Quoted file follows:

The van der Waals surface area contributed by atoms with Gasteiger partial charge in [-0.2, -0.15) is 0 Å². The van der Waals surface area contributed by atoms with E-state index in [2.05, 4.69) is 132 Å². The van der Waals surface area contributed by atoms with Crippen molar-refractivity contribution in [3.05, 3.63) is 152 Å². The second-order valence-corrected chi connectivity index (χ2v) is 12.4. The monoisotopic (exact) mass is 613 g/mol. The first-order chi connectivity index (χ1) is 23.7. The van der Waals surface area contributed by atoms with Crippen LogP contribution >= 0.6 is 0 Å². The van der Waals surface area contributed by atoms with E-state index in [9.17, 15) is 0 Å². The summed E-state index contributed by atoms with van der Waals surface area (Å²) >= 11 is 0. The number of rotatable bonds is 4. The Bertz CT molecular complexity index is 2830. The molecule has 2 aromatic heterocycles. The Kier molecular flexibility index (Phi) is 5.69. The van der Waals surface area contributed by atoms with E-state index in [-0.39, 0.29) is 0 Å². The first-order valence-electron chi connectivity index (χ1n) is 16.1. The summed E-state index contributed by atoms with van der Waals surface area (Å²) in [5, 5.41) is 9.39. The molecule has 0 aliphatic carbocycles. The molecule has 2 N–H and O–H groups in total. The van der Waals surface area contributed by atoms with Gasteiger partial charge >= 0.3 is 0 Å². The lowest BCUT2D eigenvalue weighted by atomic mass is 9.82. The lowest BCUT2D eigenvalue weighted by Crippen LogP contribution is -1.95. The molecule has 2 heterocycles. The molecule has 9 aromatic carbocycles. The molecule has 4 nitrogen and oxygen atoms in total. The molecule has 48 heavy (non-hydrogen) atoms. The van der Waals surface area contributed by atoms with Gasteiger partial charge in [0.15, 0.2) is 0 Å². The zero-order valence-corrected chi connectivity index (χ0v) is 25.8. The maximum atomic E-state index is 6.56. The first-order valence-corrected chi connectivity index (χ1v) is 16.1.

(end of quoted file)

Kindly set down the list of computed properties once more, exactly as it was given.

The van der Waals surface area contributed by atoms with Gasteiger partial charge in [-0.2, -0.15) is 0 Å². The van der Waals surface area contributed by atoms with E-state index in [2.05, 4.69) is 132 Å². The van der Waals surface area contributed by atoms with Crippen molar-refractivity contribution in [3.05, 3.63) is 152 Å². The second-order valence-corrected chi connectivity index (χ2v) is 12.4. The monoisotopic (exact) mass is 613 g/mol. The first-order chi connectivity index (χ1) is 23.7. The van der Waals surface area contributed by atoms with Crippen LogP contribution >= 0.6 is 0 Å². The van der Waals surface area contributed by atoms with E-state index in [9.17, 15) is 0 Å². The summed E-state index contributed by atoms with van der Waals surface area (Å²) >= 11 is 0. The number of rotatable bonds is 4. The Bertz CT molecular complexity index is 2830. The molecule has 2 aromatic heterocycles. The Kier molecular flexibility index (Phi) is 5.69. The van der Waals surface area contributed by atoms with E-state index in [-0.39, 0.29) is 0 Å². The first-order valence-electron chi connectivity index (χ1n) is 16.1. The summed E-state index contributed by atoms with van der Waals surface area (Å²) in [5, 5.41) is 9.39. The molecule has 0 aliphatic carbocycles. The molecule has 2 N–H and O–H groups in total. The van der Waals surface area contributed by atoms with Gasteiger partial charge >= 0.3 is 0 Å². The lowest BCUT2D eigenvalue weighted by atomic mass is 9.82. The lowest BCUT2D eigenvalue weighted by Crippen LogP contribution is -1.95. The molecule has 2 heterocycles. The molecule has 9 aromatic carbocycles. The molecule has 4 nitrogen and oxygen atoms in total. The molecule has 48 heavy (non-hydrogen) atoms. The van der Waals surface area contributed by atoms with Gasteiger partial charge in [0.15, 0.2) is 0 Å². The zero-order valence-corrected chi connectivity index (χ0v) is 25.8. The maximum atomic E-state index is 6.56. The first-order valence-corrected chi connectivity index (χ1v) is 16.1.